In 1927, Ernest R. Groves developed a groundbreaking new course at the University of North Carolina focused on comprehensive preparation for marriage and family life. By the mid-1930s, scattered colleges throughout the United States were offering similar classes to undergraduates, but Princeton joined the group a bit late. The first serious discussions of the possibility of having such a course here occurred in the late 1940s. Students were pushing for a course to address sociology, psychology, religion, economics, law, and medicine as they related to marriage and family life. A 1949 editorial in the Daily Princetonian lamented the lack of such a class as “an astonishing fact.” The first marriage lecture at Princeton was given on February 15, 1950.
Due to its high demand, “A Course on Marriage and Family Life” was open only to Princeton seniors after the first couple of years, even though it was non-curricular (i.e., could not be taken for credit). One needed tickets to attend lectures, for which a fee was charged. Princeton faculty led smaller discussion groups, similar to precepts, following the lectures. The institution was not yet co-educational, so the focus was on how to be a good husband and father; wives- and mothers-in-training were presumably taking courses elsewhere. Some students found it difficult to discuss sensitive topics openly, but most reports indicate that they felt it had been a good experience for them.
What Princeton believed one needed to know in order to fill the roles of husband and father reflected mid-20th century values as well as more enduring ones, such as questions about engaging in the rituals of courtship, choosing a mate wisely, managing family finances, addressing legal issues that arise in marriage, establishing a healthy sexual relationship, and selecting birth control methods. The course was always tilted more toward the practical than the theoretical. High schools did not commonly offer basic sex education at the time, so this was the first time many students encountered information about sexuality and contraception. The first semester’s speakers included Morris L. Ernst, contributor to Sex Life of the Unmarried Adult. The best-attended lectures were always those that dealt with some aspect of sexuality. Students stayed afterward to ask questions; in at least one case, this question and answer period lasted more than 45 minutes after a lecture on birth control methods.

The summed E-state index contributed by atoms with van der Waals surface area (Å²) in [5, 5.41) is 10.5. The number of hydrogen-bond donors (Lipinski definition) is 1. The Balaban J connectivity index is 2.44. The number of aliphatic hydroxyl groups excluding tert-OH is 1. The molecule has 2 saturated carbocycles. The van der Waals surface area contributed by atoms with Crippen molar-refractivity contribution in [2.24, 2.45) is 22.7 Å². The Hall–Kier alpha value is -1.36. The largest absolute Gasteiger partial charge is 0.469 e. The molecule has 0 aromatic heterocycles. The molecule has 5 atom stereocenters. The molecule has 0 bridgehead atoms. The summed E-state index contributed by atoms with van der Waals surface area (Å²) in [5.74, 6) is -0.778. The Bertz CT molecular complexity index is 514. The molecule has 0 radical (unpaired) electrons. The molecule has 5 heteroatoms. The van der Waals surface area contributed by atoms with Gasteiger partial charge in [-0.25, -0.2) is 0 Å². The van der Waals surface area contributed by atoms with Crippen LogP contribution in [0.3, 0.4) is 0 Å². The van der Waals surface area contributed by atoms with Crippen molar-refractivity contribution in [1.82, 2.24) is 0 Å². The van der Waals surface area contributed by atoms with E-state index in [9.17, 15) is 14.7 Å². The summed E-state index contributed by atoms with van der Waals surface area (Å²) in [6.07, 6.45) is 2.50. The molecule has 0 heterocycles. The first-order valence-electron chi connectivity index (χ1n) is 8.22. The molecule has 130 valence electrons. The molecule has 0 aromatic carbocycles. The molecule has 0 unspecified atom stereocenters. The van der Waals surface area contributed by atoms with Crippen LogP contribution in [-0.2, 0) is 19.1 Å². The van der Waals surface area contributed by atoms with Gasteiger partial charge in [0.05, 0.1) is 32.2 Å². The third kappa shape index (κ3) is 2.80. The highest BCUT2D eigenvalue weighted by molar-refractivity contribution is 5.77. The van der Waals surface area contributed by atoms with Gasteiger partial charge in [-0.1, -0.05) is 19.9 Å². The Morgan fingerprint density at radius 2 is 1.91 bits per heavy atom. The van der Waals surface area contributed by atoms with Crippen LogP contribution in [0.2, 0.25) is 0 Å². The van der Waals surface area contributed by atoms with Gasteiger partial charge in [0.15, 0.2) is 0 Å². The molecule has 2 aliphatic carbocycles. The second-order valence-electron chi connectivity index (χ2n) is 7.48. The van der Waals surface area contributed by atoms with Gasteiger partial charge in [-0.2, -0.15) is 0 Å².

Due to its often sensitive nature, actual course content seems to have remained shrouded in secrecy both then and now. The Daily Princetonian announced the lectures in advance but did not report on them afterward. Very few related records are available in the University Archives. Because it was non-curricular, researchers will not find it listed in the course catalogs. A few documents can be found scattered among our collections, but none give a full picture. The most detailed look comes from an incomplete draft of an internal administrative report on the course.
Organizers responded to student interest and needs by including a more purposeful focus on sex education, though not without concerns about potential controversy. “Students’ questions and, surprisingly enough, their greatest ignorance, lie in this field,” the internal report draft noted. “The students are more poorly informed about the sexual aspects than any other angle. They are interested a great deal in courtship (esp. in the significance of premarital intercourse) and physiological aspects (slides on contraception v. popular).” Yet the author of the report quoted above crossed out a sentence reading, “Note: Maybe the contraceptual [sic] angle should not be mentioned. I think it is against the law in [New] Jersey.” If administrators feared the course might be illegal, it is unsurprising that they have left so little information about it behind for us today.
Despite apparent concerns about running afoul of the law, the course became extremely popular after the success of its inaugural semester, reaching maximum registration within hours in many cases. Usual enrollment ranged between 200 to 400 students per year. However, as American society changed, the need for the marriage course began to wane. Pressure to address difficulty with male-female socialization through coeducation rather than coursework intensified at Princeton in the mid-1960s. Locally, Planned Parenthood had begun offering a similar course free of charge to anyone over the age of 18, so students had other options for education about these topics, too. It appears that the final semester Princeton University held such a course in any form was the fall of 1967, around the same time as the rest of America was giving up their college marriage courses.
Office of Communications Records (AC168)
Scrapbook Collection (AC026)